Why Super Mario Run Being Always Online Isn't An Issue
Don't buy into the hype.
If you've been looking forward to Super Mario Run, you've probably already seen the fearmongering articles out in the wild that claim it's "majorly flawed" or has "one huge issue" with the way it operates. To save you a click, all of these articles are speaking on the fact that Super Mario Run requires you to be connected to the internet while playing.
It probably won't come as a surprise to gamers who primarily game on mobile devices that Super Mario Run requires internet connectivity, especially since a good portion of popular games on the App Store actually require this as well, or at the very least require you to sync up to the internet from time to time. Super Mario Run is now out in the wild and it's ready for you to download, however, so if you're going to pull the trigger it's time for you to go ahead and do it.
If you were on the fence given its online connectivity, here are a few reasons why you shouldn't be.
The data Super Mario Run requires is miniscule.
After downloading the game over Wi-Fi and playing it for the first two hours, I had only used 581 km having completed the first two worlds of the game. This is comprised of 8 different levels, which means six regular levels and two boss areas. I spent some time replaying the worlds as well.
Aside from downloading the game, which you could do via wireless internet, I played about three hours of regular levels and completed several areas. I also checked out the Toad Rally mode, which ended up raising my data usage to 1.2 MB, which is a pittance if you consider even a 1 or 2 GB data cap. If you're planning on playing the game for similar stretches of time, consider the fact that you already have a smartphone, which requires some sort of data access, and realize just how little of an issue this really is.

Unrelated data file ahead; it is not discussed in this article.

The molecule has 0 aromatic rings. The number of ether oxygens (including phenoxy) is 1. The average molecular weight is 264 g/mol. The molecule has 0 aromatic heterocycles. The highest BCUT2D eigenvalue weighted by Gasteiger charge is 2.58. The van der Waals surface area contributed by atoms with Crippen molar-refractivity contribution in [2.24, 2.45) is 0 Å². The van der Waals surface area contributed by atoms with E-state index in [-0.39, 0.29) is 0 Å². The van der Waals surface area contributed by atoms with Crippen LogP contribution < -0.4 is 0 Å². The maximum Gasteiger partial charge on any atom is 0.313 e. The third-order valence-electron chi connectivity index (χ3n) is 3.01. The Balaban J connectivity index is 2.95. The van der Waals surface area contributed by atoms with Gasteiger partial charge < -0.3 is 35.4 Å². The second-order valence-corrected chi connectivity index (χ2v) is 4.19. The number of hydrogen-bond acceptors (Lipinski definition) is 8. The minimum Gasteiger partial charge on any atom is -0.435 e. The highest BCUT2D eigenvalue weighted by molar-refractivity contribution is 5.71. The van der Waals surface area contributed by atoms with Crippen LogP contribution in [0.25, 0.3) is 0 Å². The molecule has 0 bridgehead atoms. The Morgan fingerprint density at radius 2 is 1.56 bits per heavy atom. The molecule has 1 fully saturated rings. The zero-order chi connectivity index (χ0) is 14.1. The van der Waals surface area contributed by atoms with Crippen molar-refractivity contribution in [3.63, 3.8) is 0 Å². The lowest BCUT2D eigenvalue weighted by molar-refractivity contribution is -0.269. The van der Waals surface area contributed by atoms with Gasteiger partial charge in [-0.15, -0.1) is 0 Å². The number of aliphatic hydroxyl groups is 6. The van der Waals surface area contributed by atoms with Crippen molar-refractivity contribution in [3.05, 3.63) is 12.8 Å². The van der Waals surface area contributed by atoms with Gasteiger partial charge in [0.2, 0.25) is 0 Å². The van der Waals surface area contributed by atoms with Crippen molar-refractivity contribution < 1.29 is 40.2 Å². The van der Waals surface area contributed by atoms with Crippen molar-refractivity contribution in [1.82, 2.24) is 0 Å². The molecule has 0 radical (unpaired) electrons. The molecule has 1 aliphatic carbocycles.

Data just isn't that expensive anymore, especially for the small amount Super Mario Run uses.
Various wireless carriers across the map, namely prepaid companies like AT&T's GoPhone, Straight Talk, T-Mobile, Verizon Wireless, and others offer plans that average around $30/month with unlimited data up to the first 5 GB at full speed before being throttled. Some plans go up to $50 a month, but prepaid data plans aren't outrageously expensive.
If you're on a plan that's shared with others, mobile providers have made it increasingly easier over the last year or so to utilize data. T-Mobile has an unlimited data plan that you could run the game even with your data throttled. The fact of the matter is there's just not much data usage here to worry about, especially if you're a regular mobile game user.
Most games, in fact, are always online.
If you're a mobile gamer, you're probably already aware of this, but a good portion of games you enjoy on the go are actually "calling home" for DRM purposes much like Super Mario Run does. This isn't a new concept, especially when you consider the need for it with DRM. As Shigeru Miyamoto himself noted, the game has timed exclusivity for iPhone users, and the online portion is necessary for DRM requirements to make sure people aren't able to pirate the game. When there's content gated behind a $9.99 unlock fee, that starts to become a problem.
If you're still considering the idea that the game is somehow detrimental for requiring a small amount of data, take inventory of the apps currently installed on your phone -- chances are you have one or two that behave in the same way. At the very least, you can try Super Mario Run for free without taking the plunge. If it's long-term Mario play you're looking for, you also might want to look into grabbing a 3DS since that would be much better for long stretches.